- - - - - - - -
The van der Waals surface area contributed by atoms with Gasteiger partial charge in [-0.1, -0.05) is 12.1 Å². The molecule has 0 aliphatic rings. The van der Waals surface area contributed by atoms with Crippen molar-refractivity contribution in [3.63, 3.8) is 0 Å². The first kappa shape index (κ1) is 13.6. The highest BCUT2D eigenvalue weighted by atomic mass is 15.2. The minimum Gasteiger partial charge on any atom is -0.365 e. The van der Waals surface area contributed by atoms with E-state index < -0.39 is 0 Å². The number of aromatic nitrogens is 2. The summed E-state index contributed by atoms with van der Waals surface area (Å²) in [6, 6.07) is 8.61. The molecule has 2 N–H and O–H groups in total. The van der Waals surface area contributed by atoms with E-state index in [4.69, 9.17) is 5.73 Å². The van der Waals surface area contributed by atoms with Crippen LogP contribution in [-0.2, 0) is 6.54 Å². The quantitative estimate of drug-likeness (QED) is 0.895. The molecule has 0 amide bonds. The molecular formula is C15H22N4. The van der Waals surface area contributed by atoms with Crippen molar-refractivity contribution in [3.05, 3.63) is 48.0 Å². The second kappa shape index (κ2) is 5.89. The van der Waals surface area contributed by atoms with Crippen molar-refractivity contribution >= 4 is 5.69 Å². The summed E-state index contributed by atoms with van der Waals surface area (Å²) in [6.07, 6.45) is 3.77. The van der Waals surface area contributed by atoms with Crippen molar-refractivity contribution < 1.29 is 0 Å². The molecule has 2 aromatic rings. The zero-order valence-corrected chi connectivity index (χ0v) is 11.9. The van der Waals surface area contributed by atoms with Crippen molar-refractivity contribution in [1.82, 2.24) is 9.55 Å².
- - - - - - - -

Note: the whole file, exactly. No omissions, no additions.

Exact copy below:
The van der Waals surface area contributed by atoms with Gasteiger partial charge in [-0.1, -0.05) is 12.1 Å². The molecule has 0 aliphatic rings. The van der Waals surface area contributed by atoms with Crippen molar-refractivity contribution in [3.63, 3.8) is 0 Å². The first kappa shape index (κ1) is 13.6. The highest BCUT2D eigenvalue weighted by atomic mass is 15.2. The minimum Gasteiger partial charge on any atom is -0.365 e. The van der Waals surface area contributed by atoms with E-state index < -0.39 is 0 Å². The number of aromatic nitrogens is 2. The summed E-state index contributed by atoms with van der Waals surface area (Å²) in [6, 6.07) is 8.61. The molecule has 2 N–H and O–H groups in total. The van der Waals surface area contributed by atoms with E-state index in [4.69, 9.17) is 5.73 Å². The van der Waals surface area contributed by atoms with Crippen LogP contribution in [-0.2, 0) is 6.54 Å². The quantitative estimate of drug-likeness (QED) is 0.895. The molecule has 0 amide bonds. The molecular formula is C15H22N4. The van der Waals surface area contributed by atoms with Crippen molar-refractivity contribution in [3.05, 3.63) is 48.0 Å². The second kappa shape index (κ2) is 5.89. The van der Waals surface area contributed by atoms with Crippen molar-refractivity contribution >= 4 is 5.69 Å². The summed E-state index contributed by atoms with van der Waals surface area (Å²) in [6.07, 6.45) is 3.77. The van der Waals surface area contributed by atoms with Crippen molar-refractivity contribution < 1.29 is 0 Å². The molecule has 2 aromatic rings. The zero-order valence-corrected chi connectivity index (χ0v) is 11.9. The van der Waals surface area contributed by atoms with Crippen molar-refractivity contribution in [1.82, 2.24) is 9.55 Å².